When neighbours asked about her husband, curious about the 52-year-old man's seeming disappearance, Kaling Wald would tell them he was “in God's hands now.”

 

sherpa-finn

Geez, I did not see the memo, but it must be Mythology Week @ Babble .... as we now move on from The Thanksgiving Story to Bible class. In which .... 

Slumberjack wrote: The question is founded on a mythology similar to the one where Moses parted the Red Sea, allowing for hundreds of thousands of slaves to escape Egypt and the Pharaoh's soldiers.  Of course, if Ramesses II was the same Pharaoh that was spoken of in the Exodus account, as it has been reinforced by Hollywood narratives, then the newly delivered slaves would have proceeded through an opening in the sea, only to find themselves in Egyptian territory on the other side, which was likely garrisoned with the Pharaoh's soldiers as well.  

Of all the many questions around the Exodus story, this is one that actually has a viable explanation, according to those folks who study such matters. The prevailing thinking within the Biblical archaelogical community (as distinct from the born-again crowd)  is that the famed crossing was not of the Red Sea but of the Gulf of Aqaba. This would in fact take the Israelites out of Egyptiancontrolled  territory into the proverbial 'Wilderness".  

And for what its worth, the Pharaoh at this time was not a Rameses. But some other dude.  (ETA: Just went back and googled it: Pharaoh Thutmose II or III - opinions vary.)  

Now starting to wonder if I am spending too much time watching the History Channel. (But eagerly await threads on unicorns, progressive Liberals and other mythical creatures.)

 

 

Caissa

The new Exodus movie. Will God be a long to approve it or should be expect a visit from Satan?Wink

http://www.youtube.com/watch?v=t-8YsulfxVI

Unionist

"I came to tell you that something is coming that is far beyond you and I." (around 1:50)

Ridley Scott's Moses can't even handle the accusative case? Hope they do a grammar check before the release date.

Caissa

They used Google Translator.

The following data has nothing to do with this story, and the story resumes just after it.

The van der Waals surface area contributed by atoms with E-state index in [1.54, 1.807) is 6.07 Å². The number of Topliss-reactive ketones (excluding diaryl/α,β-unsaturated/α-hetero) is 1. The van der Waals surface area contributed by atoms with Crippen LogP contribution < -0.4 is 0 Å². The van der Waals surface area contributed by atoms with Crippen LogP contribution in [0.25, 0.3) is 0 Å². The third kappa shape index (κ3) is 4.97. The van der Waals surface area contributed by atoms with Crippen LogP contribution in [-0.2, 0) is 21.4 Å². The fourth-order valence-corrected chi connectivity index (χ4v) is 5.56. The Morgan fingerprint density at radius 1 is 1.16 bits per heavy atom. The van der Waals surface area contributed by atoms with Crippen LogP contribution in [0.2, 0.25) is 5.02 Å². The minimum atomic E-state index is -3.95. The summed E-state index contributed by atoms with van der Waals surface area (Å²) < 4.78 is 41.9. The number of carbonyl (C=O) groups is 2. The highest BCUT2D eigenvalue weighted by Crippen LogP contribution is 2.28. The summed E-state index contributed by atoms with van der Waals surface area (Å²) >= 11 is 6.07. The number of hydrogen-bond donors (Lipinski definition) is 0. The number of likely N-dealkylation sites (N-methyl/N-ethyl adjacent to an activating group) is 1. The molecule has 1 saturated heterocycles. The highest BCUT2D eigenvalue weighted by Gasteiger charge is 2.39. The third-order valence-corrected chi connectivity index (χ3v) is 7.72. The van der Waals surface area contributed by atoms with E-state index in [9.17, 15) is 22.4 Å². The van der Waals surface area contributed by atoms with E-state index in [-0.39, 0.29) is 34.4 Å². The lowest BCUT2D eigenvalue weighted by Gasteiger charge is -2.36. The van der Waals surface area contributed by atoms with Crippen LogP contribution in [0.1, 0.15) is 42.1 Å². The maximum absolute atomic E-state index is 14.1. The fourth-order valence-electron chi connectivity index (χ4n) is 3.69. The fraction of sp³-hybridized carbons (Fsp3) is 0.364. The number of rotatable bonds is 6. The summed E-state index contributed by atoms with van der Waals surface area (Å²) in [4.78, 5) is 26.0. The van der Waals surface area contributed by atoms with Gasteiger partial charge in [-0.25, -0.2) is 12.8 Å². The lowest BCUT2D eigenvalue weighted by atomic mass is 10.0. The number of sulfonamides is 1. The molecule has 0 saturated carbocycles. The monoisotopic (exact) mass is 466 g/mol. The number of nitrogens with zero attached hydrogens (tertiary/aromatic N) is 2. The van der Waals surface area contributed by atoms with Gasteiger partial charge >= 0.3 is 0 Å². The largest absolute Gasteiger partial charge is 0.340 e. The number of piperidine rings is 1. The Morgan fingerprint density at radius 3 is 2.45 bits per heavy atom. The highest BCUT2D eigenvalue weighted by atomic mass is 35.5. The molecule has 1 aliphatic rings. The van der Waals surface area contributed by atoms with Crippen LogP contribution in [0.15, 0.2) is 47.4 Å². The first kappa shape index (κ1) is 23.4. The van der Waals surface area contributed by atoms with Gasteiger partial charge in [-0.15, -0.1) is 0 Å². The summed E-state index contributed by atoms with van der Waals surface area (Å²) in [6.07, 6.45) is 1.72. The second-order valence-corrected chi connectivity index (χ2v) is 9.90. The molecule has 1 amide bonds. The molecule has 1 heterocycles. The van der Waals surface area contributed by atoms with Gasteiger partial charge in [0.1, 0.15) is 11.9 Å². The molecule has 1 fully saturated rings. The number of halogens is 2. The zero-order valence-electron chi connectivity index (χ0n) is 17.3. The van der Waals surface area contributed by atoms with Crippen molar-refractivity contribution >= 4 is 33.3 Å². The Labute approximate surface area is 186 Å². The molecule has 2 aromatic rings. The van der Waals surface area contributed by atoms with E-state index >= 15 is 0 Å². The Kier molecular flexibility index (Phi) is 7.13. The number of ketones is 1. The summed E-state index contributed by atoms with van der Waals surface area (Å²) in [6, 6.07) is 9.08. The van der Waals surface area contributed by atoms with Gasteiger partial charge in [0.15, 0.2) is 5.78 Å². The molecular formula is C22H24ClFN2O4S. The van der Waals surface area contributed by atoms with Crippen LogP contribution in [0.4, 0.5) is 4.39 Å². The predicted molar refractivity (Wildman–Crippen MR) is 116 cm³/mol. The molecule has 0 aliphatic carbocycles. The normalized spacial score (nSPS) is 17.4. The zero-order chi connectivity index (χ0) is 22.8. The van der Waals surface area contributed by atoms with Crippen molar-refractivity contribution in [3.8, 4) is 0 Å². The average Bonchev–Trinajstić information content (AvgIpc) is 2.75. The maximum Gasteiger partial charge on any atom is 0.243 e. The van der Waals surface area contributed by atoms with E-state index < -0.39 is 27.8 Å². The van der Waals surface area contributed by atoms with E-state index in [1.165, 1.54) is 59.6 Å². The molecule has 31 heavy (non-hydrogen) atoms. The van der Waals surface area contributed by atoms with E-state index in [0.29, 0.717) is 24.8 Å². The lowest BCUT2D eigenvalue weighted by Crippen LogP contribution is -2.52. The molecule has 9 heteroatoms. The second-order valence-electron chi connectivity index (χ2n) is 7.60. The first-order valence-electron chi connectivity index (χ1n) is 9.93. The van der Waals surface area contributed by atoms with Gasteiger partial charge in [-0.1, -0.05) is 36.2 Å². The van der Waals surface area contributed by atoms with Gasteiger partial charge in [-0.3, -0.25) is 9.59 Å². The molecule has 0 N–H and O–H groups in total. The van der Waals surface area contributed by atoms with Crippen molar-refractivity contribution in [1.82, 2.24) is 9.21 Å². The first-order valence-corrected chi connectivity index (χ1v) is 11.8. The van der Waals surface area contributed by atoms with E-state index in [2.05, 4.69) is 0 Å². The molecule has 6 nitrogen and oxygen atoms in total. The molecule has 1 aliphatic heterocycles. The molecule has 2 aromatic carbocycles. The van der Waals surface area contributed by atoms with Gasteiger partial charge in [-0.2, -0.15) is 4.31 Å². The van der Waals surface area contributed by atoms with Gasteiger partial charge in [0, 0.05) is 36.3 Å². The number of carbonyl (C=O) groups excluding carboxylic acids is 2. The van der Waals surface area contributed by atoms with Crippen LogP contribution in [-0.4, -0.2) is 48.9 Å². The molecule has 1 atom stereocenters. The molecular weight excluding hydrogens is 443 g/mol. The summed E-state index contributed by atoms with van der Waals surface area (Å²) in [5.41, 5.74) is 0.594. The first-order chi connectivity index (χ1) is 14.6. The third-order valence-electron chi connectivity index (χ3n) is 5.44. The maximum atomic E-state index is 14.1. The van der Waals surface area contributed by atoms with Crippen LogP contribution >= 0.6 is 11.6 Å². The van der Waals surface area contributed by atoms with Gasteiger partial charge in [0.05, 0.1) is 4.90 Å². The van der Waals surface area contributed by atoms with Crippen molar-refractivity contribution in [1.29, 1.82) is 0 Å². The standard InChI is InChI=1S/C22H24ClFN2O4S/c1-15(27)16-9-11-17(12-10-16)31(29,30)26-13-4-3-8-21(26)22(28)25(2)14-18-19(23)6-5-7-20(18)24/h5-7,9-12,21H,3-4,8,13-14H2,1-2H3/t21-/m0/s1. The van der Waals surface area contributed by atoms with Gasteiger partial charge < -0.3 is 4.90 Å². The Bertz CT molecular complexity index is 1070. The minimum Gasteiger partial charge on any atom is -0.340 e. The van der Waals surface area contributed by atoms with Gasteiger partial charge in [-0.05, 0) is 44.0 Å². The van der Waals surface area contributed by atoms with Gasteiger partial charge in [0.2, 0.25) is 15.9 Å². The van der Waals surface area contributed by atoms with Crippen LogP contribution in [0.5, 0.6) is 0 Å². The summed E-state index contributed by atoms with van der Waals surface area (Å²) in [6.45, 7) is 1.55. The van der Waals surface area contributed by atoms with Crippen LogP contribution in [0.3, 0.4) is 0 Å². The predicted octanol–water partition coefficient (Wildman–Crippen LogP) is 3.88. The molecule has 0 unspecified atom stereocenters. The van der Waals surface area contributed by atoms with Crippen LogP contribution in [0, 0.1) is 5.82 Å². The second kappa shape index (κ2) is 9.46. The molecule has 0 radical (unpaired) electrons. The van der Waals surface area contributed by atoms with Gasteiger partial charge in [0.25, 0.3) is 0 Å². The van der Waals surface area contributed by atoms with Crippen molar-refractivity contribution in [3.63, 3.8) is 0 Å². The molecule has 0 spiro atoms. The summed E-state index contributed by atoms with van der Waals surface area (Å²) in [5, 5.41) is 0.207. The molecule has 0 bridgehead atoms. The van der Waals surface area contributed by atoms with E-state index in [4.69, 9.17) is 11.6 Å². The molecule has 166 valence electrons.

Unionist

Caissa wrote:

They used Google Translator.

Ok, that made me laugh.

 

Caissa

That was its purpose. Wink

KenS

Caissa wrote:

The new Exodus movie. Will God be a long to approve it or should be expect a visit from Satan?Wink

http://www.youtube.com/watch?v=t-8YsulfxVI 

If Satan's plan is that bad art will drive a stake into the heart of the beast.... well, lets just say he needs a new brain trust.

Maysie Maysie's picture
Unionist

Jesus died for safer streets and mass transit.

[url=https://www.youtube.com/watch?v=Gw3eP2JPFIY]I will survive[/url]

6079_Smith_W

Well if we are going there, here is the best example I can think of both of them showing up in the same work (the 2005 tv miniseries, there are plenty more adaptations). And Satan gets all the magic:

https://www.youtube.com/watch?v=PMlJr4kZeaI

"I am part of that force which wills forever evil and works forever good"

quizzical

only the very weak minded would believe such a thing. it just gives them impunity to "sin" in their own minds and feel good about it. *read sin here as hurting others.

6079_Smith_W

Well said, quizzical.

And in fact, that is probably an even bigger bamboozle on the part of the god-botherers.

The original word - hamartano - was an archery term meaning to miss the mark. In other words, one could try to do good, and still fall short in some way.

It was Augustine who turned it into "a hardened heart, a loss of love for God, a disposition of the heart to depart from God because of inordinate self-love".

Though Paul's "wages of sin is death" certainly set the course.

 

 

 

abnormal

Slumberjack wrote:

The question is founded on a mythology similar to the one where Moses parted the Red Sea, allowing for hundreds of thousands of slaves to escape Egypt and the Pharaoh's soldiers.  

As a "minor" observation, there is no historical record of the Egyptians enslaving the Jews.  The closest we come is a statement that the Egyptians enslaved "Asians" but there is no definition of that term.  And it definitely doesn't qualify as the Egyptians enslaving an entire "people".

Aristotleded24

[url=https://www.youtube.com/watch?v=A1RuyPAIwK8]Jesus didn't die for your sins: Bishop John Shelby Spong[/url]

Glenl

Aristotleded24 wrote:

[url=https://www.youtube.com/watch?v=A1RuyPAIwK8]Jesus didn't die for your sins: Bishop John Shelby Spong[/url]

I'm an atheist but I would go to this guys church.

Timebandit Timebandit's picture

I don't know if he conducts services anymore, but someone he works closely with - Rev. Gretta Vosper in Toronto - does.  She's an out atheist in the pulpit and she's nothing short of amazing.  So if you're in the vicinity, it's work checking out.  :)

http://www.westhill.net/

 

NorthReport

Yea, he's kewl!